According to data collated by the charity Mind, less than 1% of local authorities’ public health budget is spent preventing mental health problems.
The need for mental healthcare is more important than ever, as one in four people will be affected by mental health every year. Previous research has indicated that women are up to 40% more likely than men to develop mental health conditions, and in particular pregnant women and ethnic minorities are now at greater risk of not receiving the necessary help.
Making use of the Freedom of Information Act, Mind found that the proportion of health budgets spent on preventing mental health problems has fallen year on year for the last three years.
The investigation also showed that some regions do not plan to spend any money on preventing mental ill health in the forthcoming year.
In a statement, the charity said: “While local authorities spend millions of pounds on physical health programmes, Mind’s findings show that most areas of the country spend close to nothing on preventing mental health problems.”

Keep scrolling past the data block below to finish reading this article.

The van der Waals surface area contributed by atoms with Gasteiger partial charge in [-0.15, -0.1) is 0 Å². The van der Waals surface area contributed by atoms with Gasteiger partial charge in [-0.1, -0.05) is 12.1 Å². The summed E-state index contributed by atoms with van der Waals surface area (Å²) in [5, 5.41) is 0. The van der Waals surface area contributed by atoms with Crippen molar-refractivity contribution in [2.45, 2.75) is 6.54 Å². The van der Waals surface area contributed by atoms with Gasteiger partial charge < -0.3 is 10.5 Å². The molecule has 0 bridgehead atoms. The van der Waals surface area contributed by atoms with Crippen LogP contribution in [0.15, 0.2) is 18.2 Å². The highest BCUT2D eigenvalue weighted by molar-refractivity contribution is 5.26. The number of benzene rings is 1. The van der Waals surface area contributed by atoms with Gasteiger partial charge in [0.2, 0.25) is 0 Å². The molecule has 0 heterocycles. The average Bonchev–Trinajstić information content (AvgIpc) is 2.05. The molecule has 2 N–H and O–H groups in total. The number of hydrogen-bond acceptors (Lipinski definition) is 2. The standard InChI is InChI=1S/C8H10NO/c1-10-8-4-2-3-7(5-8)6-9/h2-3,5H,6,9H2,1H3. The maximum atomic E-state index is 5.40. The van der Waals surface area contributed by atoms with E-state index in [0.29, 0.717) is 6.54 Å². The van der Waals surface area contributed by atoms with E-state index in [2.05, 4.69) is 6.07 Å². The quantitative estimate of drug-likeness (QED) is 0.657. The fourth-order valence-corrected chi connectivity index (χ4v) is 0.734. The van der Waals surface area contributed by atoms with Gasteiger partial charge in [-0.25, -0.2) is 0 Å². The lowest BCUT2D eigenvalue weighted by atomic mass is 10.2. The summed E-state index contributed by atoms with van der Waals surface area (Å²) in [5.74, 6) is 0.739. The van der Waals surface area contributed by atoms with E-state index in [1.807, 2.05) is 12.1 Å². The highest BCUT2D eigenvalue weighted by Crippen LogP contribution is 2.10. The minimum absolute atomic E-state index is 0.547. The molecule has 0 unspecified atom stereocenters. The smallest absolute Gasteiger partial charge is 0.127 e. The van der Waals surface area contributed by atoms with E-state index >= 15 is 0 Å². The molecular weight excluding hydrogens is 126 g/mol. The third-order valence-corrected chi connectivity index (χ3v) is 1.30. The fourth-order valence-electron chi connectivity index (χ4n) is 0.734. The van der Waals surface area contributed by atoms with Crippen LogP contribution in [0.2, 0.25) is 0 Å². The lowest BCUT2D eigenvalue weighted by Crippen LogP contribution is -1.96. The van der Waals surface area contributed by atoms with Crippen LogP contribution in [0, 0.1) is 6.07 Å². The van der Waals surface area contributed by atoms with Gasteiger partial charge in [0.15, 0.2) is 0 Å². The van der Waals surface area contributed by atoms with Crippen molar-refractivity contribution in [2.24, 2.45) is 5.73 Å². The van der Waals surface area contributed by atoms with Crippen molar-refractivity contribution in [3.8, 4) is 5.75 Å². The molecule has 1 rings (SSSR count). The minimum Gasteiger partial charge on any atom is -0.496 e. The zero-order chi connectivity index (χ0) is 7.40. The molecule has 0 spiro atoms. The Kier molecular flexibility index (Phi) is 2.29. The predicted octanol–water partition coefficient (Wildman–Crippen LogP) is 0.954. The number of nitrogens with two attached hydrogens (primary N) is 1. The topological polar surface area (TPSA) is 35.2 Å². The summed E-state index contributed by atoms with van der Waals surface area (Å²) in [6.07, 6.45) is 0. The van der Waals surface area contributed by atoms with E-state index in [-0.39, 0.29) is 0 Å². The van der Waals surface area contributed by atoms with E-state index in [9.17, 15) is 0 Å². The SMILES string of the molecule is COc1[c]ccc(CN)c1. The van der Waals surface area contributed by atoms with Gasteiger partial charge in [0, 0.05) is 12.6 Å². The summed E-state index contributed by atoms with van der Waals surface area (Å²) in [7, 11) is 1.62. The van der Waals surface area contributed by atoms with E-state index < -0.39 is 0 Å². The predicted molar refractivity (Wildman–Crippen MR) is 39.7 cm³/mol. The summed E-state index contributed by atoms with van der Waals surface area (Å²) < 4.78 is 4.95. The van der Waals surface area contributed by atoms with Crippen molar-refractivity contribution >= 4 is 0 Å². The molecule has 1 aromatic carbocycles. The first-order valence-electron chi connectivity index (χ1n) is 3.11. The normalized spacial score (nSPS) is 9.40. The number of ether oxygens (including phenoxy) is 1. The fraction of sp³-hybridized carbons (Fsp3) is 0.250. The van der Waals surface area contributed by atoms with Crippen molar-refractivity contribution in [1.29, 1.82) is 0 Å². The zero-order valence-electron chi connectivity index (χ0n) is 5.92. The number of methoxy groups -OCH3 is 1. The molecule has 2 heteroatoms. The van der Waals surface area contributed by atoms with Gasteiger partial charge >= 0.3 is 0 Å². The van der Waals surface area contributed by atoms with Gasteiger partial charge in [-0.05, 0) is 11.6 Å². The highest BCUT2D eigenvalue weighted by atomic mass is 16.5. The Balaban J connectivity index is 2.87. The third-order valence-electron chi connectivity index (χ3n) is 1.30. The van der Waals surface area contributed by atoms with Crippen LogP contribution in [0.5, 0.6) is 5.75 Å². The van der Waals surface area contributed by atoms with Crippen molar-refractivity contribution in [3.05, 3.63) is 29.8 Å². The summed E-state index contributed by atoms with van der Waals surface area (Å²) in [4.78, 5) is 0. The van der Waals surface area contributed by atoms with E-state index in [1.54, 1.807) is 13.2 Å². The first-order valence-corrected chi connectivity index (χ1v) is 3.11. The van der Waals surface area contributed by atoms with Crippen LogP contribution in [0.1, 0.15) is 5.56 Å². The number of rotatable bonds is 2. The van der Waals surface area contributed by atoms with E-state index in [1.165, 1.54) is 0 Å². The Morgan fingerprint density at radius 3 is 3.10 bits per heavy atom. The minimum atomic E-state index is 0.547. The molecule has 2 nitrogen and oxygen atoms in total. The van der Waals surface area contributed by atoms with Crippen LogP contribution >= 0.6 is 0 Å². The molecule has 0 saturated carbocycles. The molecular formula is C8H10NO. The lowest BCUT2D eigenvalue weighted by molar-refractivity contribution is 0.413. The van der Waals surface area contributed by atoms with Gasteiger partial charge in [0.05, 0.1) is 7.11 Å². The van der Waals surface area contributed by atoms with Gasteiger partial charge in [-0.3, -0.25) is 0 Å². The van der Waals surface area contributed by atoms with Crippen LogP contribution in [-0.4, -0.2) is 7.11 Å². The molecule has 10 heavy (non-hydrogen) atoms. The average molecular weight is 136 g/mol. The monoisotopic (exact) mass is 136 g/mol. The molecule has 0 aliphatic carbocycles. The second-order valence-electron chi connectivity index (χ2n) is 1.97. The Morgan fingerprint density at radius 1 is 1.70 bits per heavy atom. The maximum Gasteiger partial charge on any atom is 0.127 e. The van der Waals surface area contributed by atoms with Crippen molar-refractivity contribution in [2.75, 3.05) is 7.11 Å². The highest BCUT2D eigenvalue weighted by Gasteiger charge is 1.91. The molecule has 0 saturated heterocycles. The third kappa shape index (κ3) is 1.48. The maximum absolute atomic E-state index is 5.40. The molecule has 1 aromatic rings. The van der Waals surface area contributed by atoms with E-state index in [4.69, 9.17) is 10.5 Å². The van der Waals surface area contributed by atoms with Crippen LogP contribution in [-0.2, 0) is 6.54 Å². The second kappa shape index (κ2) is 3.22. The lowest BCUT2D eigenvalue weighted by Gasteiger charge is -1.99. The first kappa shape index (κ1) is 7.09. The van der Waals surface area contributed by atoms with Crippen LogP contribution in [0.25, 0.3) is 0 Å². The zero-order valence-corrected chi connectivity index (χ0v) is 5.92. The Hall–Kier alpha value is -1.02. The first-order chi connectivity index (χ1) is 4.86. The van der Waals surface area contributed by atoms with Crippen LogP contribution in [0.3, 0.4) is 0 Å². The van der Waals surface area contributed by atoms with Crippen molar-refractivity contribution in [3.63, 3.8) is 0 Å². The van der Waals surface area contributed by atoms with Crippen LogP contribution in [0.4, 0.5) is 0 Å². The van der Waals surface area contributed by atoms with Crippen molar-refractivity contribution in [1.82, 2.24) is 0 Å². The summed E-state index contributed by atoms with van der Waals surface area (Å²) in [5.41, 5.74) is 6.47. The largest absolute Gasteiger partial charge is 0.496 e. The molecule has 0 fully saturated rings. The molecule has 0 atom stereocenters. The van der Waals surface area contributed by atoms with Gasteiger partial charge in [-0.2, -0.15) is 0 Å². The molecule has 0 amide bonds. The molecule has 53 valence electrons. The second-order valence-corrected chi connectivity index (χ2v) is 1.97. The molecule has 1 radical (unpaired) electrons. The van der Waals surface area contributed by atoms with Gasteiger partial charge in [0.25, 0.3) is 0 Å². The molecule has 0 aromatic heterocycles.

The government’s budget for local authorities’ public health expenditure in 2016-17 totaled £3.32m. Of that, roughly 20% was spent on sexual health services, whilst 3% was spent on preventing obesity.
Paul Farmer, chief executive of Mind, commented:
“Our research shows that the current spend on public mental health initiatives is negligible. This can’t continue.
“Prevention is always better than cure and ignoring the problem simply doesn’t make sense.
“One in four people will experience a mental health problem every year, yet so much of this could be prevented by targeted programmes aimed at groups we know to be at risk, such as pregnant women, people who are isolated, people from black and minority ethnic and rural communities, or those living with a long term physical health problem.”
From April 2017, local authorities must report what they spend on mental health. Currently, the data is filed under “miscellaneous” along with fourteen other areas of spending. In figures recently published by the government for 2016-17’s public health budget, just 47,000 of the £3.5m total has been designated for mental health.
Mental health problems are the largest cause of burden of disease in the UK, according to the Mental Health Foundation.